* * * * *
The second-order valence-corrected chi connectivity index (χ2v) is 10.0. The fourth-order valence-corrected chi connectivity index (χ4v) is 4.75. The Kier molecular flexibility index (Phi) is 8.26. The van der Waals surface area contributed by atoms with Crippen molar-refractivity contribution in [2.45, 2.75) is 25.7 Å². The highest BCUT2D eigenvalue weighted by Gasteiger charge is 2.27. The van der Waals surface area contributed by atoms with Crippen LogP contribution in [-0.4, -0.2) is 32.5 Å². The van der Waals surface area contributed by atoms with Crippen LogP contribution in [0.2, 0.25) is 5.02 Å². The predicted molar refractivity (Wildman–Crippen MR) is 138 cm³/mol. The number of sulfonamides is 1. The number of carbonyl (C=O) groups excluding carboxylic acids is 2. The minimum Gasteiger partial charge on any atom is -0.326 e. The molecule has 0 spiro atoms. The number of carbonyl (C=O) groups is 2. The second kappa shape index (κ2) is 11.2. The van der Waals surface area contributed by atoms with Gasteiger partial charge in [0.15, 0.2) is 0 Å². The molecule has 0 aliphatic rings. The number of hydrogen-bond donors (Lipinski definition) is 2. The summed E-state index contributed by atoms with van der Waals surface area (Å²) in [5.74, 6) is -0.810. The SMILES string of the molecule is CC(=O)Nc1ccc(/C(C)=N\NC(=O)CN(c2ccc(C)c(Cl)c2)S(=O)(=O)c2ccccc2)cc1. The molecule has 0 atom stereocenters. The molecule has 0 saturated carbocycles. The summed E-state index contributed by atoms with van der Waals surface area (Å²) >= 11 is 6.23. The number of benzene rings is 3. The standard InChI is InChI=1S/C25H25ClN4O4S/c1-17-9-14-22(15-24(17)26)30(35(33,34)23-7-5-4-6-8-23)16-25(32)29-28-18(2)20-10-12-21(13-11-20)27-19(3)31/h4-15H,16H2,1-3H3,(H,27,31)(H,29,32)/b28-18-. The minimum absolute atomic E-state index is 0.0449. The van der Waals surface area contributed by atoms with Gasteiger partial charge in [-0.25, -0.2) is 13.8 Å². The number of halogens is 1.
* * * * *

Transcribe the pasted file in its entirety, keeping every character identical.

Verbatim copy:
The second-order valence-corrected chi connectivity index (χ2v) is 10.0. The fourth-order valence-corrected chi connectivity index (χ4v) is 4.75. The Kier molecular flexibility index (Phi) is 8.26. The van der Waals surface area contributed by atoms with Crippen molar-refractivity contribution in [2.45, 2.75) is 25.7 Å². The highest BCUT2D eigenvalue weighted by Gasteiger charge is 2.27. The van der Waals surface area contributed by atoms with Crippen LogP contribution in [-0.4, -0.2) is 32.5 Å². The van der Waals surface area contributed by atoms with Crippen LogP contribution in [0.2, 0.25) is 5.02 Å². The predicted molar refractivity (Wildman–Crippen MR) is 138 cm³/mol. The number of sulfonamides is 1. The number of carbonyl (C=O) groups excluding carboxylic acids is 2. The minimum Gasteiger partial charge on any atom is -0.326 e. The molecule has 0 spiro atoms. The number of carbonyl (C=O) groups is 2. The second kappa shape index (κ2) is 11.2. The van der Waals surface area contributed by atoms with Gasteiger partial charge in [0.15, 0.2) is 0 Å². The molecule has 0 aliphatic rings. The number of hydrogen-bond donors (Lipinski definition) is 2. The summed E-state index contributed by atoms with van der Waals surface area (Å²) in [5.74, 6) is -0.810. The SMILES string of the molecule is CC(=O)Nc1ccc(/C(C)=N\NC(=O)CN(c2ccc(C)c(Cl)c2)S(=O)(=O)c2ccccc2)cc1. The molecule has 0 atom stereocenters. The molecule has 0 saturated carbocycles. The summed E-state index contributed by atoms with van der Waals surface area (Å²) >= 11 is 6.23. The number of benzene rings is 3. The standard InChI is InChI=1S/C25H25ClN4O4S/c1-17-9-14-22(15-24(17)26)30(35(33,34)23-7-5-4-6-8-23)16-25(32)29-28-18(2)20-10-12-21(13-11-20)27-19(3)31/h4-15H,16H2,1-3H3,(H,27,31)(H,29,32)/b28-18-. The minimum absolute atomic E-state index is 0.0449. The van der Waals surface area contributed by atoms with Gasteiger partial charge in [-0.25, -0.2) is 13.8 Å². The number of halogens is 1.